Russia flew €140m in cash and captured Western weapons to Iran in return for deadly drones, source claims
Russia flew €140m in cash and a selection of captured UK and US weapons to Iran in return for dozens of deadly drones for its war in Ukraine, a security source has claimed.
A Russian military aircraft secretly transported the cash and three models of munition - a British NLAW anti-tank missile, a US Javelin anti-tank missile and a Stinger anti-aircraft missile - to an airport in Tehran in the early hours of 20 August, the source told Sky News, speaking on condition of anonymity to share sensitive information.
The weapons had been part of a shipment of UK and US military equipment intended for the Ukrainian military that "fell into Russian hands", according to the source.
The source said they could give Iran's Islamic Revolutionary Guard Corps (IRGC) the ability to study Western technology and potentially copy it.
"They will probably be reverse-engineered and used in future wars," the source said.
The source alleged that a further drone deal worth €200m (£174m) had been agreed between Tehran and Moscow in the past few days.
"That means there will be another big supply of UAVs from Iran soon," the source said.
The Iranian and Russian governments were approached for a response to the allegations.
Coupled with more conventional missile strikes, they have targeted critical power and water supplies across the country, including in the capital Kyiv.
The barrages have killed civilians, caused widespread blackouts and strained Ukrainian air defences, with costly anti-aircraft missiles deployed to counter much cheaper drones.
Iranian drones 'crucial part' of war effort
Justin Bronk, a senior research fellow at the Royal United Services Institute, a London-based think-tank, said the Iranian drones had become a crucial part of Russia's war effort.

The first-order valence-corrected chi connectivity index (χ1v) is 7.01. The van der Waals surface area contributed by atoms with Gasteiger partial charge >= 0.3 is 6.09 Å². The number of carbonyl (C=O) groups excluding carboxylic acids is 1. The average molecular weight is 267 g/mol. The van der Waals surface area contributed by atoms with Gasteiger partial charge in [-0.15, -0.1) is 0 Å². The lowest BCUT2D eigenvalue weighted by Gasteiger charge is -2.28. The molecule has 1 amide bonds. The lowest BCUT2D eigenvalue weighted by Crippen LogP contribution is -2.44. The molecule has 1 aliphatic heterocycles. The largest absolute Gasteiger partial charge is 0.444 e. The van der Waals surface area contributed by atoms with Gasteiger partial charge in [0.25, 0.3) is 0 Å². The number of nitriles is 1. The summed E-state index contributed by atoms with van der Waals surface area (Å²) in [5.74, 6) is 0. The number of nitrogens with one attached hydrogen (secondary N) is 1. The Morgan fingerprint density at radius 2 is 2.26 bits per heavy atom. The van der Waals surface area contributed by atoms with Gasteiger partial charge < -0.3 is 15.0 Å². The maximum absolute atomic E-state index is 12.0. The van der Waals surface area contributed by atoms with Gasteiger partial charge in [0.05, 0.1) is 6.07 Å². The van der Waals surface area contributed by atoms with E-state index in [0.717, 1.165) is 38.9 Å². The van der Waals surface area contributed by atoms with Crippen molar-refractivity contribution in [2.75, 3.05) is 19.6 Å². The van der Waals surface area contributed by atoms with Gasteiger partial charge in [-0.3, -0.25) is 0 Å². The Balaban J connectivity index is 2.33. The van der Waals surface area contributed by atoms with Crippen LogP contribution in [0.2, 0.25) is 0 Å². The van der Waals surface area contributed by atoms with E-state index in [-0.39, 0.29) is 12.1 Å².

"If Iran hadn't supplied the Shaheds, it would be significantly less effective in terms of the Russian strike campaign against Ukrainian electrical infrastructure and water," he said.
In a potentially even graver threat, the Iranian government has also reportedly agreed to transfer bigger, more sophisticated ballistic missiles to Russia.
Vadym Prystaiko, the Ukrainian ambassador to the UK, said if the reports were confirmed "this will pose a real, real threat".
He told Sky News: "If they [Iranian ballistic missiles] come in numbers, we will have real trouble."
Iran has dismissed the missile allegation as "completely false", though it did finally admit to supplying "a limited number of drones" to Moscow.
But Hossein Amirabdollahian, the foreign minister, claimed on Saturday that this happened before - not since - Russia launched its full-scale invasion of Ukraine in February.
By contrast, Ukraine, the US, the UK and France have all accused Iran of supplying drones to Russia more recently.
The exact total number is not clear. The US said in July it believed the Iranian government was preparing to provide Russia with hundreds of drones.
Russian military cargo planes 'in Tehran'
Offering evidence of the alleged 20 August drone transaction, the security source shared with Sky News satellite imagery that they said showed two Russian military cargo planes at an airport in Tehran.
The source said one of the Ilyushin IL-76 aircraft was believed to have transported the €140m (£122m) and the captured Western weapons.
The first image, time-stamped 1.17am in the morning on 20 August, showed two aircraft, highlighted by red lines, at Mehrabad airport in the Iranian capital.
In the second image, taken at just after 3.30am, one of the aircraft had moved to the runway side of the facility and the other had turned around.